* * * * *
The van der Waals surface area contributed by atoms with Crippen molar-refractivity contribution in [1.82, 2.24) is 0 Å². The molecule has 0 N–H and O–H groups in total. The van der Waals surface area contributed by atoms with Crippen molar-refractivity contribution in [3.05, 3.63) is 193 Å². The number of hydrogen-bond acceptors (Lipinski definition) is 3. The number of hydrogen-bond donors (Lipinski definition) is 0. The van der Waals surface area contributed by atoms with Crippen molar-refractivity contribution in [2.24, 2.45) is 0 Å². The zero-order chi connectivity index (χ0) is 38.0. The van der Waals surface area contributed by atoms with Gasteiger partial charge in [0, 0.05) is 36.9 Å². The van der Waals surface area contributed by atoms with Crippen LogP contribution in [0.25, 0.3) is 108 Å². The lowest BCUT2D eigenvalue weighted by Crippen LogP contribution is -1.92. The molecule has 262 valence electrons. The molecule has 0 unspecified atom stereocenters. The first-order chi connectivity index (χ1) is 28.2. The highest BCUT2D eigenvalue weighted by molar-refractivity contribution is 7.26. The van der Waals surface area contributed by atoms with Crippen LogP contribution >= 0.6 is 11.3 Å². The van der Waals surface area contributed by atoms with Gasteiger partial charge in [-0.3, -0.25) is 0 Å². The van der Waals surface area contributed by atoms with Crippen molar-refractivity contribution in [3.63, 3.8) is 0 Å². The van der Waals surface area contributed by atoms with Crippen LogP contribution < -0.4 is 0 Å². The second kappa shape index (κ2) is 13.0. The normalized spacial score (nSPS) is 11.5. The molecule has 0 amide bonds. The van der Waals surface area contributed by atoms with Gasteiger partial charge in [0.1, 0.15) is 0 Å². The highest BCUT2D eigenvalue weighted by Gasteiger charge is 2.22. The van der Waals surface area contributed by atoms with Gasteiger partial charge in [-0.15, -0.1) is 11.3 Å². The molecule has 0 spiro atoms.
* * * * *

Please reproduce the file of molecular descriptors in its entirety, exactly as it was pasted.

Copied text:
The van der Waals surface area contributed by atoms with Crippen molar-refractivity contribution in [1.82, 2.24) is 0 Å². The molecule has 0 N–H and O–H groups in total. The van der Waals surface area contributed by atoms with Crippen molar-refractivity contribution in [3.05, 3.63) is 193 Å². The number of hydrogen-bond acceptors (Lipinski definition) is 3. The number of hydrogen-bond donors (Lipinski definition) is 0. The van der Waals surface area contributed by atoms with Crippen molar-refractivity contribution in [2.24, 2.45) is 0 Å². The zero-order chi connectivity index (χ0) is 38.0. The van der Waals surface area contributed by atoms with Gasteiger partial charge in [0, 0.05) is 36.9 Å². The van der Waals surface area contributed by atoms with Crippen LogP contribution in [0.25, 0.3) is 108 Å². The lowest BCUT2D eigenvalue weighted by Crippen LogP contribution is -1.92. The molecule has 262 valence electrons. The molecule has 0 unspecified atom stereocenters. The first-order chi connectivity index (χ1) is 28.2. The highest BCUT2D eigenvalue weighted by molar-refractivity contribution is 7.26. The van der Waals surface area contributed by atoms with Crippen LogP contribution >= 0.6 is 11.3 Å². The van der Waals surface area contributed by atoms with Gasteiger partial charge in [-0.3, -0.25) is 0 Å². The van der Waals surface area contributed by atoms with Crippen molar-refractivity contribution in [3.63, 3.8) is 0 Å². The van der Waals surface area contributed by atoms with Crippen LogP contribution < -0.4 is 0 Å². The second kappa shape index (κ2) is 13.0. The normalized spacial score (nSPS) is 11.5. The molecule has 0 amide bonds. The van der Waals surface area contributed by atoms with Gasteiger partial charge in [0.1, 0.15) is 0 Å². The highest BCUT2D eigenvalue weighted by Gasteiger charge is 2.22. The van der Waals surface area contributed by atoms with Gasteiger partial charge in [-0.15, -0.1) is 11.3 Å². The molecule has 0 spiro atoms.